26 May 2012

Annotated Game #47: Oh no, not again!

I have to admit that I rather ruefully went over the following game, which is another excellent example of why improving players should be analyzing their own games regularly.  As occurred not so long ago in Annotated Game #31, a perfectly fine Caro-Kann Advance variation is transformed by Black into a dubious French variation with a tempo down, due to the move 5...e6.  Those who do not remember their past losses are condemned to repeat them.

Black is, objectively speaking, not lost out of the opening, but it's nevertheless clear that I had little real idea of what to do, making the position an uphill struggle both on the board and psychologically.  Perhaps this is why Black misses several equalizing opportunities, most notably on moves 9 and 14.  It's also worth noting that these moves would have required Black to recognize the need for more active play; Black by move 16 looks stuck in a passive, defensive mode.

This is also one of those games whose result can be largely explained by psychological factors.  In this case, I felt like I was struggling the entire time and was lost from a certain point on (around move 19), which became a self-fulfilling prophecy.  In fact, White misses a killer move (29. f6!) and Black equalizes immediately, finally being able to generate counterplay - if only he could recognize it.  The crowning moment of the game is when White apparently picks up a rook due to a Black blunder, which led to my resignation before it occurred.  However, the rook is in fact poisoned and its capture would lead to White being mated.

Moral of the story: remember why you shouldn't play certain opening moves; never resign without running at least one final calculation of the position.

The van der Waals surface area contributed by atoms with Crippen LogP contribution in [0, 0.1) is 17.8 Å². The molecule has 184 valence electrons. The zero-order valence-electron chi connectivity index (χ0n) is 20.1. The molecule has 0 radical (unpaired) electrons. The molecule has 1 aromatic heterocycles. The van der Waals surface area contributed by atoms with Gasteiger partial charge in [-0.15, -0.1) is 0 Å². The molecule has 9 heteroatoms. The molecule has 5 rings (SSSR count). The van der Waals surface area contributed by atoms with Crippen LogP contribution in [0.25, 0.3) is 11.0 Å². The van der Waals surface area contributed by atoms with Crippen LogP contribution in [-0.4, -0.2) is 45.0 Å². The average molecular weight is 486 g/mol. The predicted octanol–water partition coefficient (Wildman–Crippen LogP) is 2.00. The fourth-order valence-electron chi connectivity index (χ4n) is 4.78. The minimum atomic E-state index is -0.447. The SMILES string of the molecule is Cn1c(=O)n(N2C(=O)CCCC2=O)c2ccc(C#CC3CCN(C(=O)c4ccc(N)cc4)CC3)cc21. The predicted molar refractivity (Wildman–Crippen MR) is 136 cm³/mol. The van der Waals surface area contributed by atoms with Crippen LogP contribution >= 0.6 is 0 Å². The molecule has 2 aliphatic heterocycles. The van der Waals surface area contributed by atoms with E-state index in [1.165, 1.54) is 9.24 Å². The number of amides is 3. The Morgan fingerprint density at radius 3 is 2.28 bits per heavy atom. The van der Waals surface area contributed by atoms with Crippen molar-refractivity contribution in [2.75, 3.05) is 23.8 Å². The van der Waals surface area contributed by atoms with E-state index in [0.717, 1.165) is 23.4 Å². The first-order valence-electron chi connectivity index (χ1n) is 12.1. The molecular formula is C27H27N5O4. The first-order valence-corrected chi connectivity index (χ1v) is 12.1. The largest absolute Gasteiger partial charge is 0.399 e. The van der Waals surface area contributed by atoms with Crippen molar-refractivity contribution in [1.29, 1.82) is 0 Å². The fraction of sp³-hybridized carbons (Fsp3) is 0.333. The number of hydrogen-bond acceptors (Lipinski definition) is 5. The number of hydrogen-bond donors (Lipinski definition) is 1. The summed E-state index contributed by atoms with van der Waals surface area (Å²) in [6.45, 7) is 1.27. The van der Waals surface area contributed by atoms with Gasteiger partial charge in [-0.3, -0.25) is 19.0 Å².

[Event "?"] [Site "?"] [Date "????.??.??"] [Round "?"] [White "Class B"] [Black "ChessAdmin"] [Result "1-0"] [ECO "B12"] [Annotator "ChessAdmin/Fritz/Houdini"] [PlyCount "67"] {C02: French: Advance Variation} 1. e4 c6 2. d4 d5 3. e5 c5 4. c3 Nc6 5. Nf3 e6 {oh no, not again!} (5... Bg4 {is the equalizing move, freeing the light-square bishop.}) 6. Bd3 Qb6 7. O-O cxd4 8. cxd4 Bd7 {if you visualize how this compares with Bg4, it's rather obvious why this is inferior.} 9. Bc2 Nge7 $146 (9... Nb4 {is found by the engines. This goes against the principle of moving a piece twice in the opening and neglecting other pieces' development. However, White has done the same thing with the bishop and Black has the tactical opportunity to exchange off some of White's better pieces.} 10. Bb3 $11 Bb5 11. Re1 Nd3 12. Re3 Nxc1 13. Qxc1 {and only now} Ne7) 10. a3 { Prevents intrusion on b4, notes Fritz. White has obviously spotted the Nb4 idea.} Nf5 {d4 becomes the focus of attention, says Fritz.} 11. Bxf5 {the only way to save the d-pawn.} exf5 12. Nc3 Be6 {this is essential both to defend d5 and to prevent the future advance of the e-pawn. However, it means the bishop is reduced to the status of a "big pawn"} 13. b4 Be7 14. Bg5 (14. Be3 { overprotecting the d4 pawn is preferred by Houdini.}) 14... O-O {this allows White to keep his positional plus.} (14... Bxg5 {would instead enter a forcing line leading to an endgame that both engines evaluate as equal for Black.} 15. Nxg5 Qxd4 16. Qxd4 Nxd4 17. Rfd1 $11 Nc6 18. Nxd5 Rd8 19. Nf4 Ke7) 15. Bxe7 Nxe7 16. Qd3 h6 {while Black is not lost, he lacks active counterplay, making it a much easier game for White.} 17. Nb5 {is premature. White needs to bring more pieces into play; neglecting rook development is a common amateur error.} (17. Rac1) 17... a6 (17... Bd7 {would instead reactivate the bishop.} 18. Nd6 Nc8 19. Nxc8 (19. Nxf5 $5 {is an exchange sacrifice preferred by Houdini.} Bb5 20. Qe3 Bxf1 21. Rxf1 Kh7) 19... Rfxc8 $11) 18. Nd6 $14 Nc8 {Black is desperate to get rid of the Nd6. Note the difference compared to the Bd7 line given above, where the skewer on b5 is possible.} 19. Nxf5 {White is now up a pawn and Black still has no counterplay. The Nc8 prevents Nd6, but is otherwise useless.} Qd8 (19... Qb5 {would give some meaning to the previous ... a6 thrust.}) 20. N3h4 Ne7 21. f4 (21. Nd6 $1) 21... Rc8 $2 (21... Nxf5 { time to exchange off some attacking pieces.} 22. Nxf5 Bxf5 23. Qxf5 $16 { and at least White no longer has mate threats, although is still winning overall.}) 22. Ne3 (22. Nd6 $142 {and White either wins the exchange or is given a crushing kingside attack.} Nc6 (22... Rb8 23. f5 Bd7 24. f6) 23. Nxc8 Bxc8 24. Nf3 $18) 22... f5 (22... Bd7 {is still possible.}) 23. exf6 Rxf6 24. f5 Bd7 25. Ng4 Rfc6 {a desperate bid for activity.} (25... Rf7) 26. Ne5 (26. Rae1 {would increase White's pressure in a major way, rather than leaving the Ra1 out of the fight.}) 26... Rc3 (26... Rf6 $5 {would blockade the f-pawn and White has nothing better than retreating with Ng4.}) 27. Qd1 Bb5 $6 (27... Nc6 28. f6 Nxe5 29. dxe5 $18) 28. Rf3 {this gives Black a temporary reprieve.} (28. f6 $1 Bxf1 29. Qg4 Qf8 30. Qe6+ Kh7 $18) 28... Rc2 $4 {simply trying to avoid an exchange. Developing the queen to an active square appears to offer Black much more in the way of chances.} (28... Qb6 {is Fritz's choice} 29. Nhg6 Nxg6 30. Rxc3 Rxc3 31. fxg6 Re3 $16) (28... Qc7) 29. Qe1 $2 {after this move, the engines actually evaluate Black as equal.} (29. f6 {instead blows open Black's position. It's interesting to see how White continually missed the pawn push and preferred piece play instead.} Kh7 30. fxe7 Qxe7 31. Nhg6 $18) 29... Qb6 $11 {covering f6 and of course threatening d4.} 30. Rf4 (30. Re3 Qxd4 31. Rd1 Qxd1 32. Qxd1 Rc1 $15) 30... Re2 {this is the non-tactical choice, which is good enough to keep the position equal.} (30... g5 $142 $5 {is the sharp line found by the engines.} 31. Rg4 (31. fxg6 Re2 32. Qb1 Rxe5 33. a4 Bc4 34. a5 Qa7 $17) 31... Be2 $17) 31. Qg3 $11 Re4 (31... g5 $5 {is still best, although no longer winning now that the Qg3 pins the pawn, preventing it from immediately taking either piece.} 32. f6 Rxe5 $14) 32. Rxe4 $14 dxe4 33. Qe3 Rc2 $4 (33... Nd5 {would bring relief, comments Fritz.} 34. Qxe4 Nc3 $11 {and now} 35. Qe3 { is the only move which protects d4, leading to a repetition of moves after Nd5. }) 34. Qb3+ $2 {apparently picks up the rook, but both players overlook a mate for Black if this occurs, based on Qxd4+} (34. Qb3+ Kh7 35. Qxc2 (35. Rd1 $14) 35... Qxd4+ 36. Kh1 (36. Qf2 Qxa1+) 36... Qxa1+) (34. Re1 $18 {and White is comfortably winning, with the e-pawn about to fall.}) 1-0